Stephen Zunes : Middle East–Overview


How Not to Support Democracy in the Middle East
8 June 2009

President Barack Obama’s speech in Cairo to the Muslim world marked a welcome departure from the Bush administration’s confrontational approach. Yet many Arabs and Muslims have expressed frustration that he failed to use this opportunity to call on the autocratic Saudi and Egyptian leaders with whom he had visited on his Middle Eastern trip to end their repression and open up their corrupt and tightly controlled political systems….


Pelosi the Hawk
27 April 2009

Reports by international human rights groups and from within Israel in recent weeks have revealed the massive scale of war-crimes and other violations of international humanitarian law, committed by Israeli forces during their three-week offensive against the Gaza Strip earlier this year. Despite this, Speaker of the House Nancy Pelosi has steadfastly stood by her insistence that the U.S.-backed Israeli government has no legal or moral responsibility for the tragic consequence of the war….


Arming the Middle East
28 January 2008

President George W Bush announced during his recent Middle East trip that he is formally serving notice to Congress of his administration’s decision to approve the sale of bomb-guidance kits to Saudi Arabia. This announcement follows notification on five other arms deals to Saudi Arabia, the United Arab Emirates and Kuwait that are part of a $20 billion package of additional armaments over the next decade to the family dictatorships of Saudi Arabia and other Persian Gulf emirates announced by President George W. Bush last summer….


Obama and the Middle East: Will He Bring About “Change?”
15 January 2008

The strong showings by Senator Barack Obama of Illinois in the early contests for the Democratic presidential nomination don’t just mark a repudiation of the Bush administration’s Iraq policy and “war on terrorism.” They also indicate a rejection of the Democratic Party establishment, much of which supported the invasion of Iraq and other tragic elements of the administration’s foreign policy.


An Open Letter to my Danish Friends
20 February 2006

This is a letter of apology from an American who has witnessed in horror the extreme anti-Danish reaction in parts of the Islamic world. While the spark may have originated in your country, the tinderbox which caused that spark to explode in such a violent conflagration is largely a result of the policies of the United States.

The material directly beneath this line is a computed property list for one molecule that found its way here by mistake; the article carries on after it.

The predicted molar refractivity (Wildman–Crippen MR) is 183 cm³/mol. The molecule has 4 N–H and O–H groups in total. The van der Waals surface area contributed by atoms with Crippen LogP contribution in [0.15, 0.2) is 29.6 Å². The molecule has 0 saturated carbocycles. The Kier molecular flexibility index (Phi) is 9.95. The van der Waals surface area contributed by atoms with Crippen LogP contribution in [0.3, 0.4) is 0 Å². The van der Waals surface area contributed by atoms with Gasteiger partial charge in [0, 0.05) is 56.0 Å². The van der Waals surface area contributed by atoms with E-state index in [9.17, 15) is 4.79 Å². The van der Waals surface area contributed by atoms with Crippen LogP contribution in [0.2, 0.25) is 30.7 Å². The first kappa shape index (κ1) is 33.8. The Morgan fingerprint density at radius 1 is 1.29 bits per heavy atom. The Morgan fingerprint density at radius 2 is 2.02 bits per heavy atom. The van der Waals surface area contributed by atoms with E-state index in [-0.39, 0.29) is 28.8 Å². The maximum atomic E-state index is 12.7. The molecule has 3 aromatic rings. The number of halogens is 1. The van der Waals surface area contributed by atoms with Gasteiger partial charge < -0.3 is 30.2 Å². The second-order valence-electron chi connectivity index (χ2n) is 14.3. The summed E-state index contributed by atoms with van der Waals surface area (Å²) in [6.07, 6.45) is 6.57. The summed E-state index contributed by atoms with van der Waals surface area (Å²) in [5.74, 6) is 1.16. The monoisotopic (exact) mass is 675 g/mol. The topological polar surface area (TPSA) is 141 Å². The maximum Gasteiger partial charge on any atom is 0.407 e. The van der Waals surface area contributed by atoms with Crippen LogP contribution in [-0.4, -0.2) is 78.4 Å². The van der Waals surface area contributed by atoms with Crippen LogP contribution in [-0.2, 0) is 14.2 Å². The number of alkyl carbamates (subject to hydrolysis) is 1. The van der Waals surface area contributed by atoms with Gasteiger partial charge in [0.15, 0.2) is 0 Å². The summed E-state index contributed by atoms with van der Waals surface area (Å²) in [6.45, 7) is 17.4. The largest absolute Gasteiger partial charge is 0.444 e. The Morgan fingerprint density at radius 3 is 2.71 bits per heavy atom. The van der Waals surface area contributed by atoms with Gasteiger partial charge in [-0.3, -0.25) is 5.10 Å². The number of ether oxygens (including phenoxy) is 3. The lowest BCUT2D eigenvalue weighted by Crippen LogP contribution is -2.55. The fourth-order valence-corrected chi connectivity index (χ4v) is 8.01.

International Law, The U.N., and MIddle Eastern Conflicts
9 September 2004

Peace Review Sep 04 Int’l Law, UN and ME Conflicts (PDF)


Noble Rhetoric Supports Democracy While Ignoble Policies Support Repression
8 November 2003

President George W. Bush’s November 6 speech before the National Endowment for Democracy emphasizing the need for greater democracy and freedom in the Arab world, while containing a number of positive aspects, was nevertheless very misleading and all-too characteristic of the longstanding contradictory messages that have plagued U.S. policy in the Middle East.


Nonviolent Resistance in the Islamic World
3 January 2002

The tragic events of recent months have only strengthened the stereotype here in the United States of the Islamic world as an area of violent conflict. However, the region also has an impressive and growing tradition of nonviolent resistance and other unarmed challenges to authoritarianism.


10 Things to Know About the Middle East
1 October 2001

1. Who are the Arabs?

Arab peoples range from the Atlantic coast in northwest Africa to the Arabian peninsula and north to Syria. They are united by a common language and culture. Though the vast majority are Muslim, there are also sizable Christian Arab minorities in Egypt, Lebanon, Iraq, Syria and Palestine. Originally the inhabitants of the Arabian peninsula, the Arabs spread their language and culture to the north and west with the expansion of Islam in the 7th century. There are also Arab minorities in the Sahel and parts of east Africa, as well as in Iran and Israel. The Arabs were responsible for great advances in mathematics, astronomy and other scientific disciplines, while Europe was still mired in the Dark Ages.


U.S. Policy Toward Political Islam
12 September 2001

The perceived growth of radical Islamic movements throughout the Middle East and beyond has not only caused major political upheaval in the countries directly affected but has placed political Islam at the forefront of concerns voiced by U.S. policymakers. One unfortunate aspect of this newfound attention has been the way it has strengthened ugly stereotypes of Muslims already prevalent in the West. This occurs despite the existence of moderate Islamic segments and secular movements that are at least as influential as radicals in the political life of Islamic countries.